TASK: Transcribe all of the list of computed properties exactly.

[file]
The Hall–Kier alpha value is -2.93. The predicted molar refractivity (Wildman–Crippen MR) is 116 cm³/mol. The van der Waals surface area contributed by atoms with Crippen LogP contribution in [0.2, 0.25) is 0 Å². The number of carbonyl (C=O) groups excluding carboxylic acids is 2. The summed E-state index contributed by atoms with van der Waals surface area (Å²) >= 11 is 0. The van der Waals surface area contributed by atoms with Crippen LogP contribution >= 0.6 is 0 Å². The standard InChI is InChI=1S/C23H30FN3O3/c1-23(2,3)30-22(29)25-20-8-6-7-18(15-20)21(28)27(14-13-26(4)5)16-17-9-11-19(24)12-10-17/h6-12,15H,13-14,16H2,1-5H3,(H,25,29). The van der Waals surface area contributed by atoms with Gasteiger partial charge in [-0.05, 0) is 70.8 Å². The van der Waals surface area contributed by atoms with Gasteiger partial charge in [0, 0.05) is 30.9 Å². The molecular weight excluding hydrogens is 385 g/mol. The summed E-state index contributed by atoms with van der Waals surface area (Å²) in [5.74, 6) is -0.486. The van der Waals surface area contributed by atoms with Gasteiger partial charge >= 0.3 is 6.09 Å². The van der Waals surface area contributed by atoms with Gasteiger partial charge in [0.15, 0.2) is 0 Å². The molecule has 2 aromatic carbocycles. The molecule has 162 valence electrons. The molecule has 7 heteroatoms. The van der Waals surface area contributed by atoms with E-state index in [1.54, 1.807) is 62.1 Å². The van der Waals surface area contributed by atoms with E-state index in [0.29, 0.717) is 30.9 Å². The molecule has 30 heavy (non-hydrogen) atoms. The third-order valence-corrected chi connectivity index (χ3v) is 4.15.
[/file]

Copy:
The Hall–Kier alpha value is -2.93. The predicted molar refractivity (Wildman–Crippen MR) is 116 cm³/mol. The van der Waals surface area contributed by atoms with Crippen LogP contribution in [0.2, 0.25) is 0 Å². The number of carbonyl (C=O) groups excluding carboxylic acids is 2. The summed E-state index contributed by atoms with van der Waals surface area (Å²) >= 11 is 0. The van der Waals surface area contributed by atoms with Crippen LogP contribution >= 0.6 is 0 Å². The standard InChI is InChI=1S/C23H30FN3O3/c1-23(2,3)30-22(29)25-20-8-6-7-18(15-20)21(28)27(14-13-26(4)5)16-17-9-11-19(24)12-10-17/h6-12,15H,13-14,16H2,1-5H3,(H,25,29). The van der Waals surface area contributed by atoms with Gasteiger partial charge in [-0.05, 0) is 70.8 Å². The van der Waals surface area contributed by atoms with Gasteiger partial charge in [0, 0.05) is 30.9 Å². The molecular weight excluding hydrogens is 385 g/mol. The summed E-state index contributed by atoms with van der Waals surface area (Å²) in [5.74, 6) is -0.486. The van der Waals surface area contributed by atoms with Gasteiger partial charge >= 0.3 is 6.09 Å². The van der Waals surface area contributed by atoms with Gasteiger partial charge in [0.15, 0.2) is 0 Å². The molecule has 2 aromatic carbocycles. The molecule has 162 valence electrons. The molecule has 7 heteroatoms. The van der Waals surface area contributed by atoms with E-state index in [1.54, 1.807) is 62.1 Å². The van der Waals surface area contributed by atoms with E-state index in [0.29, 0.717) is 30.9 Å². The molecule has 30 heavy (non-hydrogen) atoms. The third-order valence-corrected chi connectivity index (χ3v) is 4.15.